2008dennisgjmd.pdf (2.43 MB)
A Haplotype Analysis of the Angiotensin Converting Enzyme Gene in Ischaemic Stroke
thesisposted on 2010-11-08, 10:41 authored by Gary Jon Dennis
Background: Epidemiological studies lend some support for a genetic predisposition to human stroke. There is a growing body of evidence to suggest a role for Angiotensin II (ANGII) in vascular disease. The levels of Angiotensin converting enzyme (ACE), which converts ANGI to ANGII, are known to be under a significant degree of genetic control. The D allele of the ACE I/D polymorphism is associated with higher serum ACE levels and this allele has also been associated with ischaemic stroke. Recent identification of numerous ACE single nucleotide polymorphisms has allowed for a more powerful case control haplotype analysis of ACE in ischaemic stroke. Patients and Methods: The validity of the published structure of the common ACE haplotypes was investigated and supported using long range allele specific PCR and DNA sequencing of a random sample of UK caucasian subjects. Using restriction fragment length polymorphism (RFLP) analysis of selected polymorphisms we generated ACE haplotypes for 359 ischaemic stroke patients and 328 unrelated controls. Results: Age, hypertension, smoking, diabetes and hypercholesterolaemia were identified as significant clinical risk factors for ischaemic stroke. D allele frequencies showed no significant differences between cases and controls (0.55 vs 0.53 respectively). However a low frequency D allele haplotype (H9) was found to be an independent risk factor for ischaemic stroke (odds ratio 2.05, p=0.004). Conclusion: This study has provided allele specific data to support the haplotype structure of the common ACE haplotypes in a UK caucasian population. For the first time, in a case control analysis, we have identified a significant and independent genetic association of a low frequency ACE haplotype, H9, with human ischaemic stroke. This result suggests an important role for ACE in ischaemic stroke which will require further study in other populations using a variety of control groups.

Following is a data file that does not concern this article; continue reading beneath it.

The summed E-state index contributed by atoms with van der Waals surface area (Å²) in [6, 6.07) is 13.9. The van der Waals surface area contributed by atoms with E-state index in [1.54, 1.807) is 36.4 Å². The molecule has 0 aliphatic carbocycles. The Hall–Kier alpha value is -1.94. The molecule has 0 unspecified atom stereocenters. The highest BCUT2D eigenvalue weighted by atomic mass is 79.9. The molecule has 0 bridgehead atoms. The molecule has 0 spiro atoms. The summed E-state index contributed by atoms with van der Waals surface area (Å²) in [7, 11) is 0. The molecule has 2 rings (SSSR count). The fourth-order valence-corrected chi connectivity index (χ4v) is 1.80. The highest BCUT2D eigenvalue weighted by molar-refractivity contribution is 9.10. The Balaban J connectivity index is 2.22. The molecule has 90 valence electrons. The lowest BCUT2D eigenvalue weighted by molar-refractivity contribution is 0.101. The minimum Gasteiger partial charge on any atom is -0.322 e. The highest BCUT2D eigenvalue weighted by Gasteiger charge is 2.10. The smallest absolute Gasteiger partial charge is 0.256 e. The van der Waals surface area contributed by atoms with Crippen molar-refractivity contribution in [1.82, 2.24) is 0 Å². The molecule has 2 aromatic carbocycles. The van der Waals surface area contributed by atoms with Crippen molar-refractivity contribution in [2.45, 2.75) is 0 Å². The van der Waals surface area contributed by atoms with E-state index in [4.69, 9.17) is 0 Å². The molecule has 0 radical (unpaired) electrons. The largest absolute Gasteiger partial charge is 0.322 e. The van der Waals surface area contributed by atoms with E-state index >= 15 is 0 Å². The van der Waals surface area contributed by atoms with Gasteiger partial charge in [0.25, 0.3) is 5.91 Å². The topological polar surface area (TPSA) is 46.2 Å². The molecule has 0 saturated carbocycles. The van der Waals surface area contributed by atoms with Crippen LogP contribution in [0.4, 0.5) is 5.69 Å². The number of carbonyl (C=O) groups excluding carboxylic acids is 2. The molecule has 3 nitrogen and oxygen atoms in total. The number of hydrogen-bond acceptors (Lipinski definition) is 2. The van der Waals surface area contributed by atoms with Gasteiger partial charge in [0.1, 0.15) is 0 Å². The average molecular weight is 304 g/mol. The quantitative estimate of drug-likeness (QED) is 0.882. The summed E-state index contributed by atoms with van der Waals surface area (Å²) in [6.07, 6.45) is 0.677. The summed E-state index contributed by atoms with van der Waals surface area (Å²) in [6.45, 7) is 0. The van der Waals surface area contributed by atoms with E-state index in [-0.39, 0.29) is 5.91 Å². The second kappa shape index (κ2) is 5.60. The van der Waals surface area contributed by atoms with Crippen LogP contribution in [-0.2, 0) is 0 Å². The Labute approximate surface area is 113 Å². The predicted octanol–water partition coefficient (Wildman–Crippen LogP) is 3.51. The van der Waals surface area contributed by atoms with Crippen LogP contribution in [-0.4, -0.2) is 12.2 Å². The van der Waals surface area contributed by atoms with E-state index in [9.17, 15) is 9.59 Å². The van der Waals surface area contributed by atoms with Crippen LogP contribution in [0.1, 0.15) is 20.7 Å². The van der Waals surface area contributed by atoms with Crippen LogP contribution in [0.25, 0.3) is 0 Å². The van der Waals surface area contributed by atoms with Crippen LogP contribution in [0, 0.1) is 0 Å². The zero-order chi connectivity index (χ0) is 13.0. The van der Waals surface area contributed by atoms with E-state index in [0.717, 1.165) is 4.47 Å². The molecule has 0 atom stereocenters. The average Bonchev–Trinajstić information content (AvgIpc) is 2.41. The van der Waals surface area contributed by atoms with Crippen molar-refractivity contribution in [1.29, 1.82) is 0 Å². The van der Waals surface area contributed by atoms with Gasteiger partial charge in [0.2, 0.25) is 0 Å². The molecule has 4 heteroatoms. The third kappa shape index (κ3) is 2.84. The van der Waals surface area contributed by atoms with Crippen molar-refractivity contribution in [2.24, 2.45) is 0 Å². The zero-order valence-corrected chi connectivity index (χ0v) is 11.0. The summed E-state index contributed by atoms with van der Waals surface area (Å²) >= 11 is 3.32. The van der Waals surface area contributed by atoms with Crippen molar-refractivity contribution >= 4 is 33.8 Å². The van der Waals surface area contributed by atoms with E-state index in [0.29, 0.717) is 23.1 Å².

Supervisor(s)Abbott, R.J.; Trembath, R.
Date of award2008-07-04
Awarding institutionUniversity of Leicester